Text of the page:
Source: Hublot

Hublot Goes Clear With the Big Bang Unico Sapphire Watch

An all-transparent watch at a much friendlier price

Hublot's got a new watch. And instead of being technicolor or solid gold, it's completely see-through.

The Big Bang Unico Sapphire is all about showing off what Hublot can do with sapphire. The 45 mm multipart case, bezel, and (of course) crystal are all sapphire and blend seamlessly together. It almost looks as if there's no crystal over the dial because the rest of the case is already sapphire. The only components that aren't sapphire are the combination titanium-and-sapphire crown and pushers, the titanium screws, the strap-release system, and the translucent silicone strap itself. It's much lighter weight than you'd expect and is still waterproof to 100 meters.

The Big Bang Unico Sapphire lets you admire Hublot's in-house movement through the transparent case.
The Big Bang Unico Sapphire lets you admire Hublot's in-house movement through the transparent case.
Source: Hublot

One advantage to using sapphire as the case is you can see the movement inside from every angle. Here, that means a great look at Hublot's in-house Unico chronograph movement, which is a flyback chronograph with a column wheel and a double clutch. To make all this even easier to see, Hublot has treated the movement with a black PVD finish. The watch has a 72-hour power reserve and is automatically wound by the rotor on the backside of the movement.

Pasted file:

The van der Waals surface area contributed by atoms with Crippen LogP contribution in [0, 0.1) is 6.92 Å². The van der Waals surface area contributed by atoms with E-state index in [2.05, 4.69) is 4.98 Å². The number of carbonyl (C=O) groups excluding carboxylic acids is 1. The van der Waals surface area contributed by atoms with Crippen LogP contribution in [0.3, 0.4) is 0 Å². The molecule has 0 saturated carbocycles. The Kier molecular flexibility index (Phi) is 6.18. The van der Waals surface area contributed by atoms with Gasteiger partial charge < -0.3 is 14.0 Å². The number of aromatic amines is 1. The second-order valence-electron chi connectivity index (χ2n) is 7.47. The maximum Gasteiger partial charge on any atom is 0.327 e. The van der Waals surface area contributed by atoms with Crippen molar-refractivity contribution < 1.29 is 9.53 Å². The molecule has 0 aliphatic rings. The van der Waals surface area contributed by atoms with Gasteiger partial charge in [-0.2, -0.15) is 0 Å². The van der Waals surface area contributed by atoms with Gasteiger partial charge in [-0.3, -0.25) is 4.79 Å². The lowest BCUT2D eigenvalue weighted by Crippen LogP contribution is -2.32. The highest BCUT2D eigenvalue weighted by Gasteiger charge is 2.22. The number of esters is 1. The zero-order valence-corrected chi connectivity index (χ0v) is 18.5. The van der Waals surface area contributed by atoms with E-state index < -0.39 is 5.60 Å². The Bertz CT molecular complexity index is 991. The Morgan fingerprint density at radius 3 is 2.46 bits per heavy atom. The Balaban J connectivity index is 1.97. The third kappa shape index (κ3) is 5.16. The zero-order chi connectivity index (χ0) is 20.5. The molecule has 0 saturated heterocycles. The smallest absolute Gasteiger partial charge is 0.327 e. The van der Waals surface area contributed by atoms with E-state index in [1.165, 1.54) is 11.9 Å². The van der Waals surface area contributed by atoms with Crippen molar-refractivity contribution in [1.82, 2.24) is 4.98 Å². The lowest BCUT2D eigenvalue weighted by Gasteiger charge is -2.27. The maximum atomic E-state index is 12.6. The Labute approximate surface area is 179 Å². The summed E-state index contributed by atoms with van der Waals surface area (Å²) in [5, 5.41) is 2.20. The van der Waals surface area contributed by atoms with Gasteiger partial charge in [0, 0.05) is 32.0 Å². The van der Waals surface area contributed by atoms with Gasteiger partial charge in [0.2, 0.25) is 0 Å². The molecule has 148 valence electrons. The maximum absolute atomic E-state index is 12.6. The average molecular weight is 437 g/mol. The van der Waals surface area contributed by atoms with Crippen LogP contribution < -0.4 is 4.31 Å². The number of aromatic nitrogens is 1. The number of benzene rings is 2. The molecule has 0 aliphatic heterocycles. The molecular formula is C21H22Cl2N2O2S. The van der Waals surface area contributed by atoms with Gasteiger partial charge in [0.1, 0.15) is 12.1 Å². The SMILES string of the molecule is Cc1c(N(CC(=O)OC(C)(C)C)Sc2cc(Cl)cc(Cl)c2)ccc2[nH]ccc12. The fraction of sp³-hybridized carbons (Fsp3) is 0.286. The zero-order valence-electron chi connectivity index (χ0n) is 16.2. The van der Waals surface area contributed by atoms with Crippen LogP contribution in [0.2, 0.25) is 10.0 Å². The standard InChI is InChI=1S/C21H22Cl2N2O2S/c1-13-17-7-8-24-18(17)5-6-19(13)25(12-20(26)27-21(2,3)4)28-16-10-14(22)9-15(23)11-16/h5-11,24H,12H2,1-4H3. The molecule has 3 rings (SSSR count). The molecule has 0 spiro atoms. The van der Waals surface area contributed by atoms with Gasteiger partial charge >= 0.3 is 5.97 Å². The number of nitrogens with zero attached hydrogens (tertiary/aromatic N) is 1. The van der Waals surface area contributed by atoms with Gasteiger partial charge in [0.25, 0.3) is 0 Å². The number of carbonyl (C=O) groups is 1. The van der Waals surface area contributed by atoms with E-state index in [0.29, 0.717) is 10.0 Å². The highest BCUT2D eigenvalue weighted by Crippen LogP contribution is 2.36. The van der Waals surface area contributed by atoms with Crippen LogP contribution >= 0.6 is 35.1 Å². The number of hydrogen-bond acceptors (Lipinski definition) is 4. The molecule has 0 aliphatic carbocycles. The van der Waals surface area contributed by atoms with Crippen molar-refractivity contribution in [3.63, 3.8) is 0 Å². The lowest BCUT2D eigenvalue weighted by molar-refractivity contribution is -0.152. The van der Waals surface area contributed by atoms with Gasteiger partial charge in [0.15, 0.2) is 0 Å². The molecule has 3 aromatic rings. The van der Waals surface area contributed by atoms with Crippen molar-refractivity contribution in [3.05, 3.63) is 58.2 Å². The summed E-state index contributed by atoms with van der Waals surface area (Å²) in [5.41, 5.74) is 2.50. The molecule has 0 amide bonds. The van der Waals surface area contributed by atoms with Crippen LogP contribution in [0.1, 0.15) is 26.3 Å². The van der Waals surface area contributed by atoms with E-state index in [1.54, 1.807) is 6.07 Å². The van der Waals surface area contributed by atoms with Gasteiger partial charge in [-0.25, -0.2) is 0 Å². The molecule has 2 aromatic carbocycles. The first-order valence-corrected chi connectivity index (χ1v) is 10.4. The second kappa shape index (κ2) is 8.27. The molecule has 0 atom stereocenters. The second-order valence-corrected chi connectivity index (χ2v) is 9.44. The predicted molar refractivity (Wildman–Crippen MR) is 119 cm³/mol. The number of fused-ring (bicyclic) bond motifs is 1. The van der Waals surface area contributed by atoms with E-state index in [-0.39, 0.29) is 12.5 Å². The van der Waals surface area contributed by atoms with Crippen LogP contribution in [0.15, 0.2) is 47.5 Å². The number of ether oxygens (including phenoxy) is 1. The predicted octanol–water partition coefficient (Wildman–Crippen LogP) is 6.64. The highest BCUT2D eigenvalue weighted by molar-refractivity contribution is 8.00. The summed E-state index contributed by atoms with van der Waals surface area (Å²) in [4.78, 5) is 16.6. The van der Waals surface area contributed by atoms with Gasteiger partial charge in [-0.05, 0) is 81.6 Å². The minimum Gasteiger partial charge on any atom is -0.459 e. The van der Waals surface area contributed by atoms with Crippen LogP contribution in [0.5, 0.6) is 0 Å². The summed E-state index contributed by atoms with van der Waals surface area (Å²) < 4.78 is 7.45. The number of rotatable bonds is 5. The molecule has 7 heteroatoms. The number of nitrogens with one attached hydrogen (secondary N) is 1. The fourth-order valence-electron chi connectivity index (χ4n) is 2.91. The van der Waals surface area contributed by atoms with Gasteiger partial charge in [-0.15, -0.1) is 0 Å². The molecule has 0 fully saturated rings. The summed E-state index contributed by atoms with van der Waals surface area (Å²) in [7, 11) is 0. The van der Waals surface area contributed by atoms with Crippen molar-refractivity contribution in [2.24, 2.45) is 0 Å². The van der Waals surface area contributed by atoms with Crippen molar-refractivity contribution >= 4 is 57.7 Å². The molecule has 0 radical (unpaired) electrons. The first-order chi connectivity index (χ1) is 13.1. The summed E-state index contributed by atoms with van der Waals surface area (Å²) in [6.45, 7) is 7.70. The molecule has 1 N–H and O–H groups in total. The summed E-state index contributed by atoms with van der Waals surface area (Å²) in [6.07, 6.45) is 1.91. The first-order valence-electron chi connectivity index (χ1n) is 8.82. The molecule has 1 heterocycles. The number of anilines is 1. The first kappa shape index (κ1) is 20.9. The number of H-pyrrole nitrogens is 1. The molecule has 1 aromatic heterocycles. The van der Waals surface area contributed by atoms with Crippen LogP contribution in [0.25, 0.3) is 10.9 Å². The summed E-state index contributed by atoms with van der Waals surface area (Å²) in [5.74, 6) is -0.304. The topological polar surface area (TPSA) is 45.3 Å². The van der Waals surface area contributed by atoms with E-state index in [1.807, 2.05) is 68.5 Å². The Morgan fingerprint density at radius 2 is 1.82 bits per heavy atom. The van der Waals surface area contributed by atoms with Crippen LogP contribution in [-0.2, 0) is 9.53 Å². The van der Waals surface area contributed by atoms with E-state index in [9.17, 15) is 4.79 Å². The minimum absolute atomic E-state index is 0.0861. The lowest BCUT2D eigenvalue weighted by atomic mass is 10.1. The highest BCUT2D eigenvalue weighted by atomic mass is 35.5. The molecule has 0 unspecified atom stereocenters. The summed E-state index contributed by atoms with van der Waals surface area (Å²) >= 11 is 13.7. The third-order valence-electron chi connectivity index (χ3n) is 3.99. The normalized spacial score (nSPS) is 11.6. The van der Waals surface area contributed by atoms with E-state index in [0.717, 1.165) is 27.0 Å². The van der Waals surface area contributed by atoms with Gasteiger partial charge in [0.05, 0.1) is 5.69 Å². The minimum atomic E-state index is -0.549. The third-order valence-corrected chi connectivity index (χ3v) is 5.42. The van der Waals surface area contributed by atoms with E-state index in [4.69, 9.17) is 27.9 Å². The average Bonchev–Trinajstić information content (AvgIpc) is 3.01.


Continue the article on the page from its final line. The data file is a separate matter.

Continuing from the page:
Making a case entirely out of sapphire is no easy feat.
Making a case entirely out of sapphire is no easy feat.
Source: Hublot

Sapphire watches don't come cheap. Milling the hard material into the shape of a watch case is a laborious process with a high rate of breakage, meaning that for every good case you get, you have to throw a lot of cracked and shattered components away. Richard Mille is the brand best known for selling sapphire-cased watches, usually for close to or a little more than $1 million. Even if you compare the Big Bang Unico Sapphire to some of Hublot's other sapphire watches, it looks like tremendous value. Take the LaFerrari Sapphire, for example, which carries a whopping $575,000 price tag (and is a lot less wearable, to boot).

The LaFerrari Sapphire, priced at $575,000, is a great comparison for judging the Big Bang Unico Sapphire's value proposition.
The LaFerrari Sapphire, priced at $575,000, is a great comparison for judging the Big Bang Unico Sapphire's value proposition.
Source: Hublot

Importantly, though, this watch isn't coming onto the scene in isolation. Just a few weeks ago, TAG Heuer, also owned by Louis Vuitton Moët Hennessy (LVMH) and managed by Jean-Claude Biver, released the Carrera Heuer-02T. At $15,950, this is the least-expensive Swiss-made tourbillon chronograph on the market, coming in at a small fraction of the price of most competitors. It looks as though, after a very rough year of watch sales, LVMH has decided that one way to get customers interested again is to give them watches that were formerly out of their budgets at prices they can actually afford. These aren't bargain bin prices, but they do offer good ways for collectors to move from that first watch or two to more serious collectable pieces. 

The Hublot Big Bang Unico Sapphire is a limited edition of 500 pieces and is priced at $57,900.

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